Protection: online behavior
Terminals with integrated security modules can be used fully autonomously to operate applications using smart cards. Of course, periodic uploads and downloads to and from the background system are still necessary, but they usually occur only infrequently. However, in the case of a relatively large application with a large number of cards in circulation, it must at least be possible for a terminal to quickly make a connection to the background system if necessary, in order to provide direct end-to-end communication between a smart card and the background system. The importance of this increases with the size of the system and the scope of the benefit an attacker can obtain by means of fraud. This is because a direct communications link to the smart card allows the background system to access the current database of the card and block the card if necessary. In addition, the keys stored in the background system are significantly more secure than the keys stored in the many terminals in the field, even if the terminals have security modules. The background system can also produce good statistical evaluations of the card data it receives via sporadic end-to-end links to the smart cards. All of these arguments are naturally particularly relevant to electronic purses based on smart cards. The ‘urge’ to go online can be triggered by random variables and timing windows stored in the smart card. An equally effective method is to use a counter in the card to demand an online connection with mutual authentication after a certain number of offline transactions have taken place or if the value of the offline transaction exceeds a certain level. At the end of the session, the background system can reset the counter or alter the values of the parameters that control the online behavior of the card.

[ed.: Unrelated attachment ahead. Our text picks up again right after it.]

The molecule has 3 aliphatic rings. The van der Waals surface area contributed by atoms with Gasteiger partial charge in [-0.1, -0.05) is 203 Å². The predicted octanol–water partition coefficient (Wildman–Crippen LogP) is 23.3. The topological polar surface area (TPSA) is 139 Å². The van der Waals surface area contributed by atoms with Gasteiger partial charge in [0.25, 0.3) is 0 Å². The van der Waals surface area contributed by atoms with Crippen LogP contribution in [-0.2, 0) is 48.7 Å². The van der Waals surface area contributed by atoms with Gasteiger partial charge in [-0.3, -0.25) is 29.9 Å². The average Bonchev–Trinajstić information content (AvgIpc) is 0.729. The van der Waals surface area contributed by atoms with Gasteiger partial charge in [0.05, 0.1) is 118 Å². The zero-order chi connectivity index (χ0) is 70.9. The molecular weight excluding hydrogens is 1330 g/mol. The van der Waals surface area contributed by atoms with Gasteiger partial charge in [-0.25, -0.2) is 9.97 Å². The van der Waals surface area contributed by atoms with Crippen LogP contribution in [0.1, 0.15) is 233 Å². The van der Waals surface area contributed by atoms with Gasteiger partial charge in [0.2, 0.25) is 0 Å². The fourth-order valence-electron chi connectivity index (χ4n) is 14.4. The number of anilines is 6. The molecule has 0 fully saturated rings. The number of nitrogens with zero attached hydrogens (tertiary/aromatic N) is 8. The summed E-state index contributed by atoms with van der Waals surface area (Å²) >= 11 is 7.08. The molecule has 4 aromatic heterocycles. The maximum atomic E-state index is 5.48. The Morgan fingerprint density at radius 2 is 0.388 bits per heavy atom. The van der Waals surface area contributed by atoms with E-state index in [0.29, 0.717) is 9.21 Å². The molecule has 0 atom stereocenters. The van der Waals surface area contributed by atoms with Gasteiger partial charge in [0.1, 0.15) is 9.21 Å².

Protection: blacklists
It is impossible to fully eliminate the possibility of counterfeit smart cards being used in a system, no matter how well the cards may be protected against attacks. A smart card system must also incorporate effective mechanisms to protect users by blocking stolen cards throughout the entire system. The methods used for this purpose are strongly dependent on the application in question and the design of the system, but they can all be reduced to a few basic techniques. In order to prevent forged or lost smart cards from being used, it is necessary to maintain lists that identify either valid cards or invalid cards by means of some unique feature. This feature is usually a number, such as the card number. From the perspective of impeccable system design, which requires everything that is not explicitly permitted to be implicitly prohibited, a list of valid cards would be best. However, in a large system such a ‘whitelist’ would be awkwardly large and would require very frequent updating. This can be easily illustrated by noting that in a system with 10 million smart cards and an 8-byte card number, the whitelist would contain 80 MB of data. This is why blacklists are used in practice. A blacklist records all cards that have been blocked. In the example just mentioned, the size of the list would be reduced to 800 KB if the number of blocked cards is 1% of the total. However, if it is necessary to block significantly more than 1% of the cards in the system, due to attacks or lost cards, the size of the list would quickly become impractical even with this approach. In order to further reduce the number of data transfers and the amount of data that must be transferred between the system that maintains the list and the system that tests cards against the list, ‘red lists’ are occasionally used as well. A red list identifies cards that are demonstrably forged and thus should be immediately confiscated or at least blocked for all further transactions. The number of entries in such a list lies in the two- or three-figure range, even in large systems. Smart cards can be checked against these lists in real time with systems that work online. With systems that work partially or fully offline, updated blacklists and red lists must be transferred to the terminals as often as possible. This should occur at least daily, since a protective mechanism based on a blacklist will otherwise not be effective.